"In 1995 I saw a labor of love of mine, a history of African-American show business, scheduled for publication by Temple University Press, canceled at the last minute. I learned soon afterward from a 'deep throat' academic reader, UCLA's Dr. Beverly Robinson, what had happened: The press' overwhelmingly white editorial staff had assumed I was black; then, by accident almost at the moment the book scheduled to be printed, they learned otherwise. I neither masqueraded as black, nor hid that I was white in numerous phone conversations with them. They reneged on publication out of fear of reprisal from The Black Athena set at the school. Afrocentrism! And even worse, some cryptofacist nonsense that Afro-centrists have made up, called melaninism, under which lies the sub-theory of essentialism. The basic premise of which is that only blacks are bio-psycho-sociologically equipped to write about The Black Experience. Not since the heyday of phrenology in the 19th century has such a large body of seemingly intelligent individuals fallen for hogwash like this. Thanks to the politics of black payback, I was the victim of white-on-white racism! Only in America! At once, I contacted longtime First Amendment columnist, Nat Hentoff, about the possibility of his writing publicly about my situation. But he was already in enough hot water with gays without taking on the Afrocentric set; he didn't even answer my letter (nor a second one). The Machiavellian Mr. Hentoff and the lovely Margo (Mrs. H) choose their civic crusades wisely and well. What a pair! Since then, they've taken up the causes of Kenneth Starr and and anti-abortion."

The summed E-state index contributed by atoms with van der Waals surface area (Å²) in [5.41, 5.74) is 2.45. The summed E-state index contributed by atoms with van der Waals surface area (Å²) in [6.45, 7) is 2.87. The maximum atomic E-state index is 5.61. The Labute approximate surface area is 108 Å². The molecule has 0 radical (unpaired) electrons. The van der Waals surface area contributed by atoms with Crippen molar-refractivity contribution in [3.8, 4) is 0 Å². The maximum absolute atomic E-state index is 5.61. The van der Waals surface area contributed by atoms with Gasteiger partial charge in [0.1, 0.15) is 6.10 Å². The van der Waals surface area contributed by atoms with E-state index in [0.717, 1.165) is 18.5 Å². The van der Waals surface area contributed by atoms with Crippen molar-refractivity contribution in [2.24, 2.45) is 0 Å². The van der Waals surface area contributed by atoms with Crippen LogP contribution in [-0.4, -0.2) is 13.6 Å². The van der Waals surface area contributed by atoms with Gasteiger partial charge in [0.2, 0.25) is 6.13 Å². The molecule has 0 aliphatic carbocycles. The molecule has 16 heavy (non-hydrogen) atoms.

If my problem wasn't a first amendment, freedom-of-speech issue, I don't know what is. I guess Hentoff and his wife were still too busy trying to ban the wearing of caftans by gays on Fire Island (true).